top five breastfeeding essentials

My top five breastfeeding essentials. Apart from breasts, obviously. They’re pretty essential for breastfeeding, I would have thought. The nipple part, at least. Anyway, here are the five things that have made breastfeeding easier and/or more bearable in the trickier moments. I had always assumed that breastfeeding would be a totally instinctive process – the baby would just suck away and all would be well. But there’s a technique – who knew? The baby has to “latch on” properly (get the nipple in the right position in its mouth) otherwise things get painful in the old nip department and the baby doesn’t get a proper feed. I was incredibly lucky that the midwives on the labour ward were very good with feeding help – I couldn’t sit up after the C-section and I only really had the use of one arm, so they would come around and latch the baby on and make sure that the positioning was correct. To be honest, if I hadn’t had that 48 hours in hospital after the birth, I would have been a bit stuck because Angelica was tongue-tied and not really latching on correctly. (All was fine once they snipped the tongue-tie, though I had to hide and sob in the garden when it was done as I couldn’t bear to be there.) There was a period of about three days when my nipples cracked and (UGH) bled slightly, and having to “feed through the pain” was just the most depressing thing in the world, even though I was pain-killered up to the eyeballs. But thankfully there is a magnificent amount of support available these days, for breastfeeding Mums, and so I did lots of internet reading and also bored the visiting midwives to tears with all of my questions…

Anyway, I digress: I’ll do another post on the pitfalls of breastfeeding that I encountered in the first month (and I’m still learning!) but for now, here are my essentials.

top five breastfeeding essentials

1) Lansinoh Cream (£7.33 at Amazon). A total lifesaver, this stuff. I plastered it on when my nipples were sore and cracked – you don’t need to wipe it off before feeding, though I did take off any excess as I didn’t want Angelica to be feeding on 50% milk and 50% lanolin! I still use it now – just a tiny bit every now and then, because it keeps things soft and comfortable. Not as soft and comfortable as when I dunk my overly-engorged boobs into a hot bath (literally the BEST FEELING EVER) but nearly. There are loads of nipple balms out there, but this was the one that every single person without fail told me to get and it works a treat. It’s just very plain and simple.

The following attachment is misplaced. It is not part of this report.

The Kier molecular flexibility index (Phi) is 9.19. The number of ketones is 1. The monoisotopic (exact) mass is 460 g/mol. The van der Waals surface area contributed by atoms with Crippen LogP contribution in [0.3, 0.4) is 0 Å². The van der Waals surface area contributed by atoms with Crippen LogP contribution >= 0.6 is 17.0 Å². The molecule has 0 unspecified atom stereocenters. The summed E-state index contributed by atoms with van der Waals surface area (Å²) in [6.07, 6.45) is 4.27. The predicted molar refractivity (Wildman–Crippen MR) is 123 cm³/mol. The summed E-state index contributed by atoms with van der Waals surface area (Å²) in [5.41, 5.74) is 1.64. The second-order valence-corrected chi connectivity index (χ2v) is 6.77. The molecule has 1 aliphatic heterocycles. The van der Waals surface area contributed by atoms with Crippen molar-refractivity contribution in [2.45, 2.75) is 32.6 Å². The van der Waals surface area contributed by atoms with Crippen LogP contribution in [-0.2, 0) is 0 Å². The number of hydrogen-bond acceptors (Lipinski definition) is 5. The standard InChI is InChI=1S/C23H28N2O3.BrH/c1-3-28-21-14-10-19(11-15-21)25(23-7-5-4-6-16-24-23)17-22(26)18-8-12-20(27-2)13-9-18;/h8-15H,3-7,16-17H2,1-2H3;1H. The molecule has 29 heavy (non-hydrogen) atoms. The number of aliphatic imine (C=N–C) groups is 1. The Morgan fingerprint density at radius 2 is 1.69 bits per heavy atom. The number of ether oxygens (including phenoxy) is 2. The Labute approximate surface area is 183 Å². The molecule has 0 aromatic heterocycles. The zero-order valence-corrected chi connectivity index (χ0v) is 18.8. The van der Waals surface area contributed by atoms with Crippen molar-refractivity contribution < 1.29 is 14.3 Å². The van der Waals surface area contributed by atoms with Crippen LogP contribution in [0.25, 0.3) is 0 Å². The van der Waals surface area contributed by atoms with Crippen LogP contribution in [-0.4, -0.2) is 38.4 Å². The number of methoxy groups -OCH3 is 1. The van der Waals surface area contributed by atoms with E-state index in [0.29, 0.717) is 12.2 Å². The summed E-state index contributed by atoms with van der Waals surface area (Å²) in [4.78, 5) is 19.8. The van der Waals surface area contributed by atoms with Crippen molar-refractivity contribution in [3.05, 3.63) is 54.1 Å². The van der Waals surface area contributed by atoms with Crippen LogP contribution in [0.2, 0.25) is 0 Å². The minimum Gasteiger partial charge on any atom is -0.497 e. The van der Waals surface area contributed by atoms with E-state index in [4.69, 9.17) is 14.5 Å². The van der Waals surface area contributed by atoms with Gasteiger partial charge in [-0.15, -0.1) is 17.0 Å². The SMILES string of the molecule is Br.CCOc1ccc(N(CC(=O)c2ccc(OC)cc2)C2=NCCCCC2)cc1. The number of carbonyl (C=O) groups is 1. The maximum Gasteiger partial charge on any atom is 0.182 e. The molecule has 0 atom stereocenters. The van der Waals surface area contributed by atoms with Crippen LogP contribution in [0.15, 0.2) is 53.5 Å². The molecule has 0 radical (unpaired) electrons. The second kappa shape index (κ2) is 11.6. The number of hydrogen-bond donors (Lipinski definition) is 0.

2) The breastfeeding pillow (£45 from Thrupenny Bits). I resisted the idea of a breastfeeding pillow because – like many people – I wondered why I simply couldn’t bolster up my elbows with some firm cushions from the sofa. But this has been revolutionary – the pillow takes most of the weight of the baby and allows you to calmly and easily correct the way that the baby latches on rather than struggling with holding the baby up and attempting to match up nipple and mouth at the same time. The shape of the pillow hugs the curve of your body – normal cushions are just annoying and you can never get them close enough – and the ties make sure that the pillow can’t move away. Which is what happens with normal sofa/bed cushions. So this sceptic has been converted – there are a few brands who make breastfeeding pillows, but Thrupenny Bits have a different sizes which is important when, y’know, people are all different heights!

top five breastfeeding essentials

3) Lansinoh Pads (60 for £7.55 or 240 for £15.96, you do the maths!, at Amazon). Again, loads of brands do them, these were recommended and I’ve found them to be brilliant. Not bulky and extremely absorbent. Pre-baby, I didn’t realise that breasts could actually squirt milk in a fine stream across a room, but apparently they can. Without any kind of prompting at all. Pre-baby, I wondered what all the fuss was about, in terms of breast pads (surely the milk only comes out when the baby sucks?), but now that I know that breasts can drip like a tap (sorry, TMI) as well as squirt and a number of other milk-presenting tricks, I realise that they are essential.